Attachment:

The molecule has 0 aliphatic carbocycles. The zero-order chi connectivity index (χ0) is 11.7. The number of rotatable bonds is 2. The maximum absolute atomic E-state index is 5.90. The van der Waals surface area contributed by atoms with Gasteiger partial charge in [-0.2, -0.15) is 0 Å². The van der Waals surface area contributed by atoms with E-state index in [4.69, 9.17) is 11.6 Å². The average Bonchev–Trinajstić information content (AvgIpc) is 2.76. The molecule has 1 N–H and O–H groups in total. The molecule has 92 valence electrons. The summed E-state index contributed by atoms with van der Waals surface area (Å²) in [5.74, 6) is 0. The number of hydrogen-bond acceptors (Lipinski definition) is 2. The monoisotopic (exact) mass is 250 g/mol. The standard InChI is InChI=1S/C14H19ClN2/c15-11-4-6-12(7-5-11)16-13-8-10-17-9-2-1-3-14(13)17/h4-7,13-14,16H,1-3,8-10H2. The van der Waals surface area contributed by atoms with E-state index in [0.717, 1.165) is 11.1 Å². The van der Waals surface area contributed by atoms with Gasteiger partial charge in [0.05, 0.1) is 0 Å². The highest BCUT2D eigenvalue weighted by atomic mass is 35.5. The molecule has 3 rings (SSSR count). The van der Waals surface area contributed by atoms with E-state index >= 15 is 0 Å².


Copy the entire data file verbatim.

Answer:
The molecule has 0 aliphatic carbocycles. The zero-order chi connectivity index (χ0) is 11.7. The number of rotatable bonds is 2. The maximum absolute atomic E-state index is 5.90. The van der Waals surface area contributed by atoms with Gasteiger partial charge in [-0.2, -0.15) is 0 Å². The van der Waals surface area contributed by atoms with E-state index in [4.69, 9.17) is 11.6 Å². The average Bonchev–Trinajstić information content (AvgIpc) is 2.76. The molecule has 1 N–H and O–H groups in total. The molecule has 92 valence electrons. The summed E-state index contributed by atoms with van der Waals surface area (Å²) in [5.74, 6) is 0. The number of hydrogen-bond acceptors (Lipinski definition) is 2. The monoisotopic (exact) mass is 250 g/mol. The standard InChI is InChI=1S/C14H19ClN2/c15-11-4-6-12(7-5-11)16-13-8-10-17-9-2-1-3-14(13)17/h4-7,13-14,16H,1-3,8-10H2. The van der Waals surface area contributed by atoms with E-state index in [0.717, 1.165) is 11.1 Å². The van der Waals surface area contributed by atoms with Gasteiger partial charge in [0.05, 0.1) is 0 Å². The highest BCUT2D eigenvalue weighted by atomic mass is 35.5. The molecule has 3 rings (SSSR count). The van der Waals surface area contributed by atoms with E-state index >= 15 is 0 Å².